Outdoor lighting isn’t just about safety and security. There’s no reason the curb appeal of your home should be limited to the daytime. The tree you’ve loved, the garden you’ve worked hard to cultivate, the pond you bought with your hard-earned money, and all the other landscape features you’ve painstakingly chosen for your home can achieve some of their best effects at night with good outdoor landscape lighting.
Low Voltage Outdoor Lighting
The electricity running into your home holds a potentially dangerous 120 volts. To create low voltage outdoor lighting you’ll need to install one or more transformers. This will reduce the voltage of your outdoor landscape lighting to a tame 12 volts. If your wiring gets exposed by inclement weather and the abuse of the elements, this voltage poses no danger to you, your family members or your pets.
The downside to the low voltage outdoor lighting is that light fixtures become dimmer the further away they are from the transformer. If this becomes a problem, there are a number of easy solutions. You can upgrade to a higher-rated transformer or a heavier-gauge cable. You can use multiple transformers. You can also simply reduce the number or the wattage of your light fixtures. Moving the transformer and/or rearranging the layout of the lighting system can reduce the cable length to each fixture, minimizing the dimming path. You might also consider using the dimming as an intentional effect. This is popular in path lighting, where each light fixture gets stronger as you move closer to your home.
Outdoor Landscape Lighting: Design and Installation
Deciding what you want your lighting to do is the first step when choosing and designing your lighting system. Additional convenience and safety entering your home at night, adding nighttime curb appeal to your home and simply creating a romantic mood are all common goals for outdoor landscape lighting. There are three main categories of lighting but many outdoor lighting designs use some combination of the three.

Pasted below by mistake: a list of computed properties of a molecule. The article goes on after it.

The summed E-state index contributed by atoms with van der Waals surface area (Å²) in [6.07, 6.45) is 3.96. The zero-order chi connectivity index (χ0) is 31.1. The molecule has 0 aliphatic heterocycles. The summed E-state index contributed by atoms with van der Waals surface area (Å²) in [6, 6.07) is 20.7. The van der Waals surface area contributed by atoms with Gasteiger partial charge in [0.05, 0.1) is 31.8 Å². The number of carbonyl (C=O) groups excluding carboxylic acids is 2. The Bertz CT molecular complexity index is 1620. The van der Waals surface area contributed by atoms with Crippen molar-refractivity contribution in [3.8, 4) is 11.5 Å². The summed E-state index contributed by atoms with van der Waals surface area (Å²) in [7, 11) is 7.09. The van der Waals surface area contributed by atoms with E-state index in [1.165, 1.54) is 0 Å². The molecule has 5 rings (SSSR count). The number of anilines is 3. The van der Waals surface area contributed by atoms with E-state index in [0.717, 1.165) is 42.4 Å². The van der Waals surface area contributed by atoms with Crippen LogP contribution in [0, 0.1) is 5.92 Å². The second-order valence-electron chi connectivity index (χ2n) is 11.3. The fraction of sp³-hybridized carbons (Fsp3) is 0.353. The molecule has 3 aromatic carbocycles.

- Path Lighting—Uses fixtures that focus light onto your paths and walkways. Primarily for safety, this lighting still creates aesthetically pleasing lighting effects for your outdoor landscape.
- Accent Lighting—Still focuses light onto a specific object or landscape feature, but allows for more peripheral lighting and dim illumination of surrounding areas. Creates curb appeal but emphasizes individual areas like a tree or a garden.
- Spread Lighting—Just as the name suggests, spreads light amongst your outdoor landscape and creates a more general mood. Certain areas will still be emphasized but generally isn’t focused around a single object or feature.
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The Cost of Low Voltage Outdoor Lighting
The lighting design of low voltage outdoor lighting isn’t the only reason for its popularity. The installation of this lighting system is relatively easy and cheap. A low voltage cable can be safely and efficiently buried in shallow trenches in your yard or run by conduit. Installing the wiring for any type of outdoor landscape lighting is likely to require an electrician or landscaping contractor. You might have to pay a couple hundred dollars for basic wiring installation or $1,500 or more for comprehensive outdoor lighting design and installation. Once the wiring is in place, however, you can purchase various low voltage outdoor lighting for as little as $20 or as much as a few hundred dollars, depending on the type and decorative flourishes of the individual fixtures.
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